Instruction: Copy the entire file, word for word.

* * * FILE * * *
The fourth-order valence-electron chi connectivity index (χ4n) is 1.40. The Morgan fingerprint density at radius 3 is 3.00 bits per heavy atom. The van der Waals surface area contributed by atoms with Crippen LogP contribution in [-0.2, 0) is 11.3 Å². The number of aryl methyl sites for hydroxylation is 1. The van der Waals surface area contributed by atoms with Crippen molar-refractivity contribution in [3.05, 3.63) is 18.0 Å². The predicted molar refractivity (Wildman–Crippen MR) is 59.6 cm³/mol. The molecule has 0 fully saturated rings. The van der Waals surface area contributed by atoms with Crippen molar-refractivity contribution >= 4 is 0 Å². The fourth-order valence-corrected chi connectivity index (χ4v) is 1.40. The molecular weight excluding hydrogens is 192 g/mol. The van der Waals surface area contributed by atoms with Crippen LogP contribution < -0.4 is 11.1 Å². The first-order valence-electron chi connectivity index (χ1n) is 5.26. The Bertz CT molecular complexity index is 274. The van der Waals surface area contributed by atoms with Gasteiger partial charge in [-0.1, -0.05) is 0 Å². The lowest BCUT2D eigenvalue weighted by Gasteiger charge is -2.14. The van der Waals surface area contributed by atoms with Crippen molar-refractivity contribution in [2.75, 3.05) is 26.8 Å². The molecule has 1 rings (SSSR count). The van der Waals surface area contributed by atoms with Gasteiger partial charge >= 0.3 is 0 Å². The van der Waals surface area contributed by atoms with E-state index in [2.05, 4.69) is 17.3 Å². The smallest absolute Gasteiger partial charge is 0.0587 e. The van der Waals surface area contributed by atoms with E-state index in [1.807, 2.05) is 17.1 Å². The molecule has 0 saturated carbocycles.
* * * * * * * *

The fourth-order valence-electron chi connectivity index (χ4n) is 1.40. The Morgan fingerprint density at radius 3 is 3.00 bits per heavy atom. The van der Waals surface area contributed by atoms with Crippen LogP contribution in [-0.2, 0) is 11.3 Å². The number of aryl methyl sites for hydroxylation is 1. The van der Waals surface area contributed by atoms with Crippen molar-refractivity contribution in [3.05, 3.63) is 18.0 Å². The predicted molar refractivity (Wildman–Crippen MR) is 59.6 cm³/mol. The molecule has 0 fully saturated rings. The van der Waals surface area contributed by atoms with Crippen molar-refractivity contribution >= 4 is 0 Å². The fourth-order valence-corrected chi connectivity index (χ4v) is 1.40. The molecular weight excluding hydrogens is 192 g/mol. The van der Waals surface area contributed by atoms with Crippen LogP contribution < -0.4 is 11.1 Å². The first-order valence-electron chi connectivity index (χ1n) is 5.26. The Bertz CT molecular complexity index is 274. The van der Waals surface area contributed by atoms with Gasteiger partial charge in [-0.1, -0.05) is 0 Å². The lowest BCUT2D eigenvalue weighted by Gasteiger charge is -2.14. The van der Waals surface area contributed by atoms with Crippen molar-refractivity contribution in [2.75, 3.05) is 26.8 Å². The molecule has 1 rings (SSSR count). The van der Waals surface area contributed by atoms with Gasteiger partial charge >= 0.3 is 0 Å². The van der Waals surface area contributed by atoms with E-state index in [2.05, 4.69) is 17.3 Å². The smallest absolute Gasteiger partial charge is 0.0587 e. The van der Waals surface area contributed by atoms with E-state index in [1.807, 2.05) is 17.1 Å². The molecule has 0 saturated carbocycles.